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Does Sacramento's passionate, if motley, cabal of public commenters need more time at city council?
As City Hall deliberates possible changes to the rules for its weekly council meetings, Mac Worthy—the most loyal, if notorious, public commenter—probably has something to say.
That’s because Worthy always gets a word in. He attends nearly every council meeting, often weighing in on multiple agenda items; at a recent one, he spoke on three items for a total of six minutes—but told SN&R he’d “hoped to talk on four for eight.”
He claims to have only missed two meetings over the past couple years, a better attendance record than the mayor. And it’s also not unusual to spot him at committee hearings, county board of supervisor gatherings, local protests and other city’s council powwows. Heck, he was even eyed at the California Republican Party convention earlier this month.
Worthy is, on the surface, Sacramento’s model citizen. But regulars at these meetings and events chide him as the guy who speaks too often, too fast, and too incomprehensibly, what with his Southern cadence and occasional rapid-fire randomness.
Even a police officer at City Hall, Worthy says, once told him that he “speaks too much.”
The 71-year-old South Carolina native comments so frequently that he’s now Internet famous: Sacramento Kings supporters—de rigueur at council these days as well—recently created a popular online meme: a picture of Worthy standing at the podium with the words “pimping the people” emblazoned in large type across the photo.
Indeed, “pimping the people.” It’s Worthy’s new mantra at Tuesday night council, and he, along with his coterie of fellow commenters, recites it often—perhaps ad nauseam—when lecturing city leaders on their wrongdoings.
Worthy accepts that he has naysayers. But he points out that he also has fans. “I have people walk up to me and say, ’Hey, you are that guy downtown. Keep doing what you’re doing,’” he says.
So goes the bizarre cult of anti-personality that sometimes plays out live each Tuesday night at city council. And a new proposal by local activist group Eye on Sacramento would give public commenters like Worthy more time in front of the dais each week.
Craig Powell, executive director of EOS, said that a his group analyzed nearly a decade of council meetings and discovered that during Mayor Kevin Johnson’s tenure, they’re shorter than ever.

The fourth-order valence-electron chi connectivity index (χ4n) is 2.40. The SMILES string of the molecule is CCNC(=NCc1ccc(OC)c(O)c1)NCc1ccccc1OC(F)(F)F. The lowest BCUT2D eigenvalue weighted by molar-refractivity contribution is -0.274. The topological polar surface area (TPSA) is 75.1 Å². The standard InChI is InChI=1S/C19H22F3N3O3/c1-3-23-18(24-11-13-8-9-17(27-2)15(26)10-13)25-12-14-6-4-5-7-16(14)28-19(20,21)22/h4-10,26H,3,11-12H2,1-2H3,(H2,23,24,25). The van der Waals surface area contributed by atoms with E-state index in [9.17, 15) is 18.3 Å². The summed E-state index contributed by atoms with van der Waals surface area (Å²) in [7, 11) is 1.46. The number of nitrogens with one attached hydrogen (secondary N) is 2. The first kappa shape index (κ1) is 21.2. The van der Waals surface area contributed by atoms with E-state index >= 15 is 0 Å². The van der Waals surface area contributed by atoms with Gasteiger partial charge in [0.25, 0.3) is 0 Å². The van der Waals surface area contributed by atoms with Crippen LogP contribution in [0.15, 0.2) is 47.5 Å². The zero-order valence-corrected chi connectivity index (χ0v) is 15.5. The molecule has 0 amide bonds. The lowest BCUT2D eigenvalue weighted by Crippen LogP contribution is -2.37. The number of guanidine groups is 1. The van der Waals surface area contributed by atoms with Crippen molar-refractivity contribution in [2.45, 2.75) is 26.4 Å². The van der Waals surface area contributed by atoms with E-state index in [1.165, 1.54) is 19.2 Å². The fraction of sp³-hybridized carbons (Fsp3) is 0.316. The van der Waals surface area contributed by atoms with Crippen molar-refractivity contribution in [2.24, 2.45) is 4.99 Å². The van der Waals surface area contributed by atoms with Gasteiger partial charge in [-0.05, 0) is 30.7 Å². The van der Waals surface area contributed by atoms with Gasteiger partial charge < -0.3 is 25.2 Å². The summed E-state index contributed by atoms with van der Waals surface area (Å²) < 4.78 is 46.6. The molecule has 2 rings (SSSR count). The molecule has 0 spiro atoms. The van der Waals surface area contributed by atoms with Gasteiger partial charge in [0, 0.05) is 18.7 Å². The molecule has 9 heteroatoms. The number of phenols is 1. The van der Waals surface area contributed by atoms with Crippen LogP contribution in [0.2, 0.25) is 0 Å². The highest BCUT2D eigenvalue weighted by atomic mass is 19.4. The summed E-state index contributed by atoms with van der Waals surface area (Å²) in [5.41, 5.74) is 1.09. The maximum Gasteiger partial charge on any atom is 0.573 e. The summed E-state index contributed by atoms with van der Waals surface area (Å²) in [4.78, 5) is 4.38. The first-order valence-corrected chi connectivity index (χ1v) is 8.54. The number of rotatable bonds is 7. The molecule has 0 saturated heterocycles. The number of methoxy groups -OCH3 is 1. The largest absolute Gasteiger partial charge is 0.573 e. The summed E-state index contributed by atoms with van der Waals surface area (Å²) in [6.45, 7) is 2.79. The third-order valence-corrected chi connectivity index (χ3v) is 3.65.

As the report reads: “The average length of city council meetings over the past four years has been 2 [hours], 41 [minutes], down from 5 [hours], 24 [minutes] during the final four years of Heather Fargo’s tenure as mayor, a remarkable 50 [percent] reduction.”
The gatherings are briefer now, Powell explained, because council members tend to talk less among themselves during meetings and more behind the scenes or outside of meetings, and items are often removed from the discussion agenda to the consent calendar (where they are up-down voted on without debate).
“And I think that the current mayor probably does not enjoy those meetings as much as his predecessor,” he added.
Maybe this was why, a few years back, council voted to lower the amount of time the public was allowed to speak from three minutes to two. The goal here was to keep the meetings moving. Yet, according to the EOS study, this trim only saved an average of 21 minutes each meeting.
“And it has really degraded the quality of the public comments,” Powell argued.
The EOS proposal asks that the public be permitted three minutes of comment for most council items—but with the caveat that there’s a cap on the total amount of minutes allowed.
“We call this the ’Mac Worthy Rule,’” he said.
Worthy himself likes the idea.
“A lot of kids come up to me and say, ’You got to slow down with your talking, we don’t understand what you’re saying,’” he told SN&R. “That’s actually why I need more time, because I can’t get everything in there. In Roseville, you get five minutes!”
At another recent council meeting, a woman taps Worthy on the shoulder. “Early bird,” she says. He looks up, smiles, then continues shuffling through a notebook while seated in an aisle seat of the second row. It’s more than a half-hour before the meeting’s start.
Tonight, there are few commenters, likely because there’s but one agenda item, an update on the Sacramento Kings situation. One praises the mayor and even sings, another rants about crack in Oak Park. And then there’s Worthy, blasting council over the prospect of using public money for private development.
That’s right: “Pimping the people.”
“Understand a pimp,” Worthy begins after the meeting, explaining his catchphrase. “What does a pimp do? Wait on his money. And that’s what the political people do. Wait on their money. They’re not doing anything.”
Is this why, ostensibly, there are fewer people interested in making public comments?
Powell, an on-off figure at council meetings for years, concedes that the public is seemingly less engaged with local government. “Yes, I think that’s true.
“But I think part of it is that people get discouraged when they go down to council and they have 120 seconds to make their case.”
Would an extra minute make a difference?